We have all seen our cats drinking some pretty weird stuff; a muddy puddle, water out of the toilet bowl… But tea? I agree, that sounds weird. But catnip tea actually offers numerous health benefits for our cats. It is also incredibly simple to make!
What is catnip?
Catnip (Nepeta cataria) is a common perennial herb in the mint family, with purple-spotted white flowers and slightly ‘furry’ leaves. It originated in parts of Europe and Asia but can now be found growing wild all over the world. You may even have seen it growing near your home!
The name ‘catnip’ is thought to come from the way cats respond to it. If you have ever witnessed this reaction yourself, you will know just how intense (and comical!) it can be. Cats will roll in it, stretch, jump, meow, and generally act hyperactive when they get a good whiff. Catnip is commonly added to shop-bought toys and can be sprinkled over new kitty furniture to encourage cats to use them.
The strong reaction cats get to catnip is caused by the oil that is found in the leaves, called nepetalactone. The scent of this oil mimics female sex hormones which is why the behavioral changes are often similar to a female cat in heat.
What are the health benefits of catnip tea for cats?
So, we know that catnip basically causes cats to get a bit over excited! However, there are several other benefits of this herb that make it a great addition to a tasty kitty-safe beverage. Perhaps the biggest benefit is that it will encourage your cat to drink. Cats are known to be incredibly picky about their water. In fact, they have been known to point-blank refuse to drink simply because they don’t like where the bowl is! Cats don’t need large amounts of water but it is essential that they drink enough to prevent dehydration.
Catnip tea is also a great relaxant for your cat as it is proven to reduce anxiety (in both cats and humans!) due to the sedative effect of nepetalactone. Just as we would wind down with a cuppa at the end of a stressful day, catnip tea can be used to calm your feline companion in new environments and make them less prone to anxiety and agressive outbursts. Some veterinarians may even prescribe catnip to reduce separation anxiety. This herb is also thought to benefit the digestive tract as it has anti-diarrheal properties.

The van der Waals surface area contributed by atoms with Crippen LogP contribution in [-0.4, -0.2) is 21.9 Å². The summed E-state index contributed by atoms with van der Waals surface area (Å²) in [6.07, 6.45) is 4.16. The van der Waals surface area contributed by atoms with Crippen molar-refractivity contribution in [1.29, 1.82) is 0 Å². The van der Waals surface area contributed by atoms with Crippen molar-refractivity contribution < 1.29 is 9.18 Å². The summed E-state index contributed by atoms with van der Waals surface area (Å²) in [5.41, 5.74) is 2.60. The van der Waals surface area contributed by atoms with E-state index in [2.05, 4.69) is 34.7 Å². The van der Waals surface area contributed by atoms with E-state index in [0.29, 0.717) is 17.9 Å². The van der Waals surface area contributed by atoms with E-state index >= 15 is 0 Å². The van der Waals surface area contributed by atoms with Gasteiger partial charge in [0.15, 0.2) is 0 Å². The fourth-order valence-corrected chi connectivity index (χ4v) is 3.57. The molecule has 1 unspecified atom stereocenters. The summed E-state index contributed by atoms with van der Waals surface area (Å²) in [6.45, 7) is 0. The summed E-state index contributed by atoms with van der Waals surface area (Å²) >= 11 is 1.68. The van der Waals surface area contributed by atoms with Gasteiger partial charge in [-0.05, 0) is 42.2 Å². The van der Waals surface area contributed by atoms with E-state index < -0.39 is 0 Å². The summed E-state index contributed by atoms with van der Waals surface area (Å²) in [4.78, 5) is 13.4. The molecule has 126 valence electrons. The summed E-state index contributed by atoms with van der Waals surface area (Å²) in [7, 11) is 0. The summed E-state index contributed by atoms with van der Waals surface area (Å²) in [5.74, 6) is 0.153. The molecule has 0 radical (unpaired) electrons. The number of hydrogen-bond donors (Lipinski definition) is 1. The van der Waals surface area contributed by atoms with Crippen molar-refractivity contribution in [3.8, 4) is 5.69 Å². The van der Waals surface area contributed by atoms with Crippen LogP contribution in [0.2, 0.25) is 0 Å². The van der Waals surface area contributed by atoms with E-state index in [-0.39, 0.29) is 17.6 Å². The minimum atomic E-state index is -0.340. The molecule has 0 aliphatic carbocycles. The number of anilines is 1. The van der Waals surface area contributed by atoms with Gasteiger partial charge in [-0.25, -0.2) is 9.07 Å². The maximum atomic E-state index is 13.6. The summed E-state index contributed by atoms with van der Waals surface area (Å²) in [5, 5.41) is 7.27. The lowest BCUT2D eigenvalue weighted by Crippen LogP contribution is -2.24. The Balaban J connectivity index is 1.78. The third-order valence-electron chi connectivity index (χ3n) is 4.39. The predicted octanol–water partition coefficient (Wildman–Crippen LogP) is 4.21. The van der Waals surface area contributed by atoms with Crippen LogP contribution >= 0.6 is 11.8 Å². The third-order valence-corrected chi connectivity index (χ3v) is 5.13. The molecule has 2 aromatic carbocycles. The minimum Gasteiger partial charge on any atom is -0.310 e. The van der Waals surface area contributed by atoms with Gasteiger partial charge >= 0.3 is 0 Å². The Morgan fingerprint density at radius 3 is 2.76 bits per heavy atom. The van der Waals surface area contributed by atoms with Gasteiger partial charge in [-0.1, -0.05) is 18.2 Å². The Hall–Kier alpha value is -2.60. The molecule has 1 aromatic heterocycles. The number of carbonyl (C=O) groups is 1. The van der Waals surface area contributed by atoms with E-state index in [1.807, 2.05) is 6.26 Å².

How to make catnip tea (recipe)
A cup of catnip tea is very easy to make! Follow along with our recipe:
- 1 cup of hot water (not boiling as this is believed to destroy some of the beneficial properties of catnip)
- 1-2 tsp of dried catnip or a few fresh catnip leaves
- Add your fresh or dried catnip to a tea steeper
- Pour your hot water over the herbs into a suitable container and allow to steep for 5-10 minutes.
- Strain the liquid and discard the remaining herbs. Alternatively, you can leave some of the herb in the mixture for your cat to eat.
- Allow the water to cool down to room temperature before offering to your cat.
That’s it! You can even make it more appealing by adding chicken or beef stock. Just make sure it is natural stock as stock cubes contain a lot of salt.
Any remaining catnip tea can be stored in an airtight container for up to 3 days.
How often can I give catnip tea to my cat?
Catnip tea is perfectly safe for cats. So, feel free to offer them a daily cuppa! Saying that, it is not recommended to offer catnip tea more than once a day as cats can become habituated to the effects. In rare cases, too much catnip can also cause stomach upsets. So if you notice your cat is acting ‘out of sorts’, especially if it is vomiting or having diarrhea, then you should stop giving catnip. Always make sure you only offer a little bit of catnip at a time and speak to a veterinarian if you are unsure.
Remember that not all cats react to catnip. In fact, around a third of our feline friends have no reaction to this herb at all! So, it is all about trial and error. If your cat is not a fan of catnip, there are several other herbs you can try such as Valerian root or lavender. However, make sure that you do your research first as some foods and plants are toxic to cats.
What Is Catnip and What Does It Do to Cats? | PetMD
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